This is a free podcast, y'all, you just got hundreds 1000s of dollars worth of quote unquote professional development, right? Like I know, we can laugh about professional development, but like this is really just about, you know, how we live and move, move through the world. It's internal work fresh relationship with yourself and how you all of that plays out into really about how am I stopping to do the do that work on myself when like, you sense that something is wrong? Instead of just pushing through, right. That's something that that's what you get, like 18 hour work days out of Right. Right? That that's so challenging, so convicting, you've shared a lot. I'm curious if there's been a moment where you're like, Oh, shit, like, I messed this up, like, doing restorative work? And what have you learned from it?

Carlos J. Malave (he/him):

I think that happens all the time. And I think being perfect is unrealistic. You know, I mean, it's all about having those conversations and allowing yourself to say, Hey, I messed up, I was wrong about that. And this is what I learned, right? And this is how I'm trying to correct it. I think it's always putting yourself in that place. I think accountability is key. Putting those people around you that are not afraid to tell you what needs to be said, I believe in so much that I married the person that does that the most like my wife will be the first to tell me when I look stupid. And I need that all my friends are people that are truth tellers. Right? Because I listen, I am not one that is used to confrontation. I grew up in a household where chaos will be happening. And then you know, I mean, the doorbell rings. And it's my grandpa's and everything. Hey, how you doing? And everything's like so is always avoiding and acting like you're okay. And confrontation is horrible. Don't touch that on let's avoid that. Right? And let it build up until like you the person had enough. And then it's a huge fight. Right? And I've seen that my whole life. It didn't work. So for me, it's like, no, like, I want people to be real with me. It's easy to get people to tell you what you want to hear. You know, I mean, it's easy to get around those people. It's hard to find those truth tellers, and you got to find those people that are, are in that space in their life and addressing things within their life to like tell you know that. Why did you say that? Why do you feel that way? My wife will hear me say something on a podcast or in a book that I'm writing and say, what what do you try, you know, you're coming off this way, right? Is that your intention? And I need that, you know, I mean, I need that I have friends that are willing to to have those conversations with me and And stop me and check me. So I think the for me is always allowing myself to be corrected, always allow myself to be wrong. And learning through it and being vulnerable about it. That's the power of vulnerability, you have to be okay with that part, right? And that's how you really build your reaction to it is what builds that relationship. Are you like, Why did you say that? Like, that's messed up? Right? Then there's, the reaction will cause a rift within the relationship. But if it's like, Oh, I didn't know. Because for me, it's like when someone tells me that they care about me, they want me to see something that I'm not seeing now. So I thank them for that. That's how I literally look at constructive feedback. The best thing about me is that I take feedback. That's, and I use that to in my work, like, I'm willing to hear you, I'm willing to hear student now. Because I can't be thinking that I'm on this high horse that I'm talking to students, I'm the best motivational speaker, but I can't, I can't hear a student tell me what I did wrong. That's ridiculous. Like, I got to hear from the, from the students, I got to hear from the staff, like, hey, like, You pushed a little too much. They're like, I felt uncomfortable, and have those conversations, and then I get better through the experience. And I think, doing that as a lifestyle with my daughter, who's seven, and is willing to tell me that I correct me or like, tell me something like I'm fully there, you know. So I think surrounding yourself around that is the best thing you can do to actually live the lifestyle of restoring yourself and others. So, yeah, that's what I'm doing now and constantly in search of getting better and being around people that will go there with me. So I enjoyed that. It makes me better. And I want that.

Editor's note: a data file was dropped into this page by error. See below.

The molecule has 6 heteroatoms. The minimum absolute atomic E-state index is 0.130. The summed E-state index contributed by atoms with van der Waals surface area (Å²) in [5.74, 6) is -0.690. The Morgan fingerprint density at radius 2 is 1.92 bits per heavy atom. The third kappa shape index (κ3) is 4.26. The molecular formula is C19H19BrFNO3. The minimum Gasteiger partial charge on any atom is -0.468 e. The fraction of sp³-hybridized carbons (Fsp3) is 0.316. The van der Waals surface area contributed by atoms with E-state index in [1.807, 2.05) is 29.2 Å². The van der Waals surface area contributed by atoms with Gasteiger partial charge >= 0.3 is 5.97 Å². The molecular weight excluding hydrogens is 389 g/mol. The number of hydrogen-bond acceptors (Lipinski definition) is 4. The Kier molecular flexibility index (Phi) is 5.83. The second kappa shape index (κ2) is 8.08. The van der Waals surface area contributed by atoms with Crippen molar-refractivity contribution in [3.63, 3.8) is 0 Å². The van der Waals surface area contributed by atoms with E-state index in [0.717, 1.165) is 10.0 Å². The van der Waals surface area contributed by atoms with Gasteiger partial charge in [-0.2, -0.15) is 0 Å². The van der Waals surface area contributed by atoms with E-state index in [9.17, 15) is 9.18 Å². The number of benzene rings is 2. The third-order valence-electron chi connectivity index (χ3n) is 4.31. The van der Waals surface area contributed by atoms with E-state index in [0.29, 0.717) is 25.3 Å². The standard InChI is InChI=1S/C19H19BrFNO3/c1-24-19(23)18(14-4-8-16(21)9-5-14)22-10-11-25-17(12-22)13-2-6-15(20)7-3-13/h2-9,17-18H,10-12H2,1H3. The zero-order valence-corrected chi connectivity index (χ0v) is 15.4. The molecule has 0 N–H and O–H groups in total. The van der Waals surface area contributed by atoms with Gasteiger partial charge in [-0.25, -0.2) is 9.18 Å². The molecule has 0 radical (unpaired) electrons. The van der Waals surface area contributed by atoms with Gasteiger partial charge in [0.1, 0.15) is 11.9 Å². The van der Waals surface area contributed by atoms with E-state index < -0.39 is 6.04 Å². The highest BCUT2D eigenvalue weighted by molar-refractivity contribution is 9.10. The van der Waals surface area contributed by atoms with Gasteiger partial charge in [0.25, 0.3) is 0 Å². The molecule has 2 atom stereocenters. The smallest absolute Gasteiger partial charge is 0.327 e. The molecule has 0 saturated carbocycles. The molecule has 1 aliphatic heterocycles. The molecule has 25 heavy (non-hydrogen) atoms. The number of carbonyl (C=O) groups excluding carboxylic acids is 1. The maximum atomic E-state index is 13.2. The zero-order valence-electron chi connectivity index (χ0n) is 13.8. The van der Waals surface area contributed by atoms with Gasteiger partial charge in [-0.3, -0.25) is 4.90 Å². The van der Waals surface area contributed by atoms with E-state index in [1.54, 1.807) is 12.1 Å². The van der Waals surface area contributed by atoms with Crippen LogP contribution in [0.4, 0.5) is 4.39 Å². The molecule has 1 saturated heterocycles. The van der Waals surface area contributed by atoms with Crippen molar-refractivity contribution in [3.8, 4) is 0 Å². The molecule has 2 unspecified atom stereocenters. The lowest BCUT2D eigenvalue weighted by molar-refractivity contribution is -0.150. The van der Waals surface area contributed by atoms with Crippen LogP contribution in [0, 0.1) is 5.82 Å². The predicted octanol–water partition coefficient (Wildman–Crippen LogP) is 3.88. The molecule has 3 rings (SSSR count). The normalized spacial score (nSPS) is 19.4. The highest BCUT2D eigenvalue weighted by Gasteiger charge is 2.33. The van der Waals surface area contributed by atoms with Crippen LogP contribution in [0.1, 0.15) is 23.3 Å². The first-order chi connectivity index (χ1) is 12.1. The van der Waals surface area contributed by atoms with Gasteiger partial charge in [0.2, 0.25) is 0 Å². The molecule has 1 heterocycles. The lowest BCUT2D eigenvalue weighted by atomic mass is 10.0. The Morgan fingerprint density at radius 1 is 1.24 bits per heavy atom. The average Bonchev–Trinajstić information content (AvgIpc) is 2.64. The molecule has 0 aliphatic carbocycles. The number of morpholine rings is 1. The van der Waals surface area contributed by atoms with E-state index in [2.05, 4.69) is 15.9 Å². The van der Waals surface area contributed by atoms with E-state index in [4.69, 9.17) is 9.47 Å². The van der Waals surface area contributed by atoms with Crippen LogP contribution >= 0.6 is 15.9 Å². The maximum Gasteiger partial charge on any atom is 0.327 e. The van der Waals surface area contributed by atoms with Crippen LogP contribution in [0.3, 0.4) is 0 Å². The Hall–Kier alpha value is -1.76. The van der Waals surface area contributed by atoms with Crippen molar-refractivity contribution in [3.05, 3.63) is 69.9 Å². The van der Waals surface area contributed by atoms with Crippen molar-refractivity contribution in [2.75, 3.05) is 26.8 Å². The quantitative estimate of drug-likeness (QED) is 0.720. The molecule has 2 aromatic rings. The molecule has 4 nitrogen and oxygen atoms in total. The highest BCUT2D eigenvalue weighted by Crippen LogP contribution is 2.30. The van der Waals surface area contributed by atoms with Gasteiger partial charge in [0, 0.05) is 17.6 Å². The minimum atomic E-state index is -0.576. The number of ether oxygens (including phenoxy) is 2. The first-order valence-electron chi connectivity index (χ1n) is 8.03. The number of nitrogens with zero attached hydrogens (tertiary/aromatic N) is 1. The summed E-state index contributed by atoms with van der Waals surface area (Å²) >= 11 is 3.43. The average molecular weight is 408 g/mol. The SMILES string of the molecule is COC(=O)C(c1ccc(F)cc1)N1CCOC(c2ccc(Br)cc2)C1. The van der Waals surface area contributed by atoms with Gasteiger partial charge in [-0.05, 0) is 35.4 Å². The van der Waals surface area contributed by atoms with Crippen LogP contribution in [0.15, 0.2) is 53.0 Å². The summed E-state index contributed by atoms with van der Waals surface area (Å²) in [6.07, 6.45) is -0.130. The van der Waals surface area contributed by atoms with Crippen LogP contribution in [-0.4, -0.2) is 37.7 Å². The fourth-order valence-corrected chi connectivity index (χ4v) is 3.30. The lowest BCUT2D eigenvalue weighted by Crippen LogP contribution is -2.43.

David (he/him):

Yeah, you've shared this in a lot of different ways. But I'm curious how you'll respond to it in this moment. You know, you're still a young man, how do you want to continue to grow in this work?

Carlos J. Malave (he/him):